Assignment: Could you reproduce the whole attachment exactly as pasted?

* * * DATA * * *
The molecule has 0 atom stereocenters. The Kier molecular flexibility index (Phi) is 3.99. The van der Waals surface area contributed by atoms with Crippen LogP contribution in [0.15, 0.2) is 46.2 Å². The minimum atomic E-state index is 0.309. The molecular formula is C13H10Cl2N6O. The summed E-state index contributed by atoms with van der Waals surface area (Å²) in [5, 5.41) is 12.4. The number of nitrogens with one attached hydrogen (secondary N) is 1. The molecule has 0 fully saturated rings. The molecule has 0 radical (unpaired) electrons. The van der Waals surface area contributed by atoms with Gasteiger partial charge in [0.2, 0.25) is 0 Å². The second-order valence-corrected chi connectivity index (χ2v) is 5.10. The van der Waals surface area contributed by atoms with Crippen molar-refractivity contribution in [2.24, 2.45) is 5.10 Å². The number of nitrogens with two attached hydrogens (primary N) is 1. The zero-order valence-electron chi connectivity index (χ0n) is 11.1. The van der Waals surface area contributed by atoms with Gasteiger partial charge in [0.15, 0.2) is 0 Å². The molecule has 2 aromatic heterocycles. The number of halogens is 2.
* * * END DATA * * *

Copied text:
The molecule has 0 atom stereocenters. The Kier molecular flexibility index (Phi) is 3.99. The van der Waals surface area contributed by atoms with Crippen LogP contribution in [0.15, 0.2) is 46.2 Å². The minimum atomic E-state index is 0.309. The molecular formula is C13H10Cl2N6O. The summed E-state index contributed by atoms with van der Waals surface area (Å²) in [5, 5.41) is 12.4. The number of nitrogens with one attached hydrogen (secondary N) is 1. The molecule has 0 fully saturated rings. The molecule has 0 radical (unpaired) electrons. The van der Waals surface area contributed by atoms with Gasteiger partial charge in [0.2, 0.25) is 0 Å². The second-order valence-corrected chi connectivity index (χ2v) is 5.10. The van der Waals surface area contributed by atoms with Crippen molar-refractivity contribution in [2.24, 2.45) is 5.10 Å². The number of nitrogens with two attached hydrogens (primary N) is 1. The zero-order valence-electron chi connectivity index (χ0n) is 11.1. The van der Waals surface area contributed by atoms with Gasteiger partial charge in [0.15, 0.2) is 0 Å². The molecule has 2 aromatic heterocycles. The number of halogens is 2.